I asked her where she was brought up. “I was raised in Illinois and Wisconsin,” she told me. “I lived in New York in early school years and worked in northern Minnesota in summers during high school.” Continue reading…
Swedish metal clay artist and designer Anna Siivonen has a very distinctive style which makes her work endlessly interesting if a little disturbing at times! She’s uncompromising in her subject matter and is equally comfortable producing cute or disquieting pieces. I’ve never met Anna but have admired her work for quite a while so I was really interested to find out more about her.
“I live in the suburbs of Stockholm in my grandmother’s old house,” she told me. “I live with my man, daughter, and cat. I work from home and spend most my days creating, dancing, doing yoga and hanging with my family. My childhood home is just a few kilometers from here and my mother still lives there.” Continue reading…
As soon as I saw Polish artist Iwona Tamborska’s work, I knew I had to find out more about her. As a fan of fantasy, myth and fairy tales myself, her work really spoke to me. I asked Iwona what she considers her job title or profession to be. “That is a very good question as I noticed it is quite hard to explain,” she smiled. “I usually start with: ‘I am an artist and work with metal.’ If someone wants to know more, I continue: ‘My works are usually minimal scale sculptures and often have a use as jewelry’. I used to try to use the term ‘art jeweller’, but somehow people had the wrong idea of my work.” Continue reading…
At an invitational gallery show in France, Metal Clay jewellery by seventeen international artists is featured until June 11th. The show is the dream project for artist Angela Baduel-Crispin. PÔLE BIJOU GALERIE in Baccarat, France will display the works for the next four months. Are you unable to travel to France to see the show? We have a virtual tour of the show. The artists’ pieces and information is organized by country.
This exhibition is the first of its kind. It focuses on giving visibility to both this relatively new material and to artists of international renown who have pushed metal clay to it’s highest potential! Seventeen international artists (all women) each with her own their different styles and techniques. 70% of the work in the show is jewelry and the other 30% or so is composed of objects in metal clay. We were very thankful that number of artists were invited and submitted their work for the show. Selection was strongly based on originality of the work and technical proficiency.
The show started on January 16th and runs until the 11th of June. The official opening was on February 9th.
Tribal Warrior Woman symbolizes Every woman, at once simple and complex, guarded and protective, secure and vulnerable, functional and decorative. She stands strong, fights fiercely for her own, opens herself with love, enfolds all into her armour for both defense and nurture. Her chains are not only the ties that bind but also the connections between women around the world. Made from the very earth of Australia, Warrior Woman is accompanied by Wolf, a symbol of her visionary creator, loyal yet fierce protector/companion giving both strength and worldly knowledge.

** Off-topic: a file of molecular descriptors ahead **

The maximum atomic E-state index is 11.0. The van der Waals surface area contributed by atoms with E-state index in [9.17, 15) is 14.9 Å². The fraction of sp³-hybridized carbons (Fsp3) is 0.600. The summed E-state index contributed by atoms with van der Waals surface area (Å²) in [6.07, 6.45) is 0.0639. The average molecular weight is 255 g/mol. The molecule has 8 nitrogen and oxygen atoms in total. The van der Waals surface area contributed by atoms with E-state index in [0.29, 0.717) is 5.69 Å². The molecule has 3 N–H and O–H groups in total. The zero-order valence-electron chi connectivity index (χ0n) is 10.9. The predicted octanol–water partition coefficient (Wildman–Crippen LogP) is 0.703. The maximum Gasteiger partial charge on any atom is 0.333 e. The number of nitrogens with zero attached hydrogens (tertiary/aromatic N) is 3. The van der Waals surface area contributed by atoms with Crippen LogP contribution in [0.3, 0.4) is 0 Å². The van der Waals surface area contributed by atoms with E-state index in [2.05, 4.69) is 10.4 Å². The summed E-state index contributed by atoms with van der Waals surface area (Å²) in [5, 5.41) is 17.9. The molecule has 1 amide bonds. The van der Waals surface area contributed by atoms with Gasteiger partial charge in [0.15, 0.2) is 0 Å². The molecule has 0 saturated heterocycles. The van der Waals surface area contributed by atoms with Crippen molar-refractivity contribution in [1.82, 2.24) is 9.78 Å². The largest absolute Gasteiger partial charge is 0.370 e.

Like every woman, Warrior Woman gives pieces of herself to nurture and enhance others, remaining whole in and of herself. Appearing to be nothing more than a statue, her armour is symbolic and trans-formative, revealing interconnected pieces of exquisite jewellery. Functional and decorative pieces include her arm guards becoming earrings; her shield, a stick pin; the bow and arrow across her back, a bracelet.
Warrior Woman was sculpted completely by hand from Aussie Metal Clay. Unlike traditional metalwork in which precise measurements remain true, metal clays shrink varying amounts during both drying and firing stages. Using five colours in two different firing temperature ranges, Kim combined beauty and functionality, seamlessly fitting the jewellery pieces, while accounting for the differences in shrinkage, malleability, and strength of the two High Fire colours of the armour and three Medium Fire colours of the body, the like types fired together. During her creation, Kim also perfected a unique metal clay glue enabling finer, more delicate pieces to be invisibly affixed.
Kim, a lifelong Australian, has been a renowned designer of dog jewellery and accessories for many years. She pioneered personalized pet sculptures using traditional metal casting techniques. A new world unfolded when introduced to metal clay. “Knowing No Boundaries” Kim’s motto, encourages her to be an innovator in metal clay. Warrior Woman’s inspiration appeared as both form and symbolism in a dream, with a personal message about life’s battles. Kim relates, “Sculpting Warrior Woman pushed me to areas I had not ventured before. She helped make me into the sculptor I am today, and for that I am forever thankful to her.”
Chicago based jewellery maker Marco Fleseri has been working with metal clay since 2003. “I made some crude dangly shapes and textured them using the point of a toothpick,” he told me. “I knew it had potential, particularly for creating things that would be difficult or impossible to produce using previous/ traditional methods.”
I asked Marco about his earliest memory of being creative. “When I was five years old I made some blobs that I thought resembled fish, using a papier-mâché I had fashioned by soaking crumpled facial tissue with glue. I sculpted the shapes and let them dry. I was later dismayed when I put my ‘fish’ into a bowl of water and they dissolved.”
Marco’s studio is in a building with other artists and I’m always interested to find out how organised other people are. “My studio is usually somewhat organized, unless I have several projects happening simultaneously.” I can relate to that! Continue reading…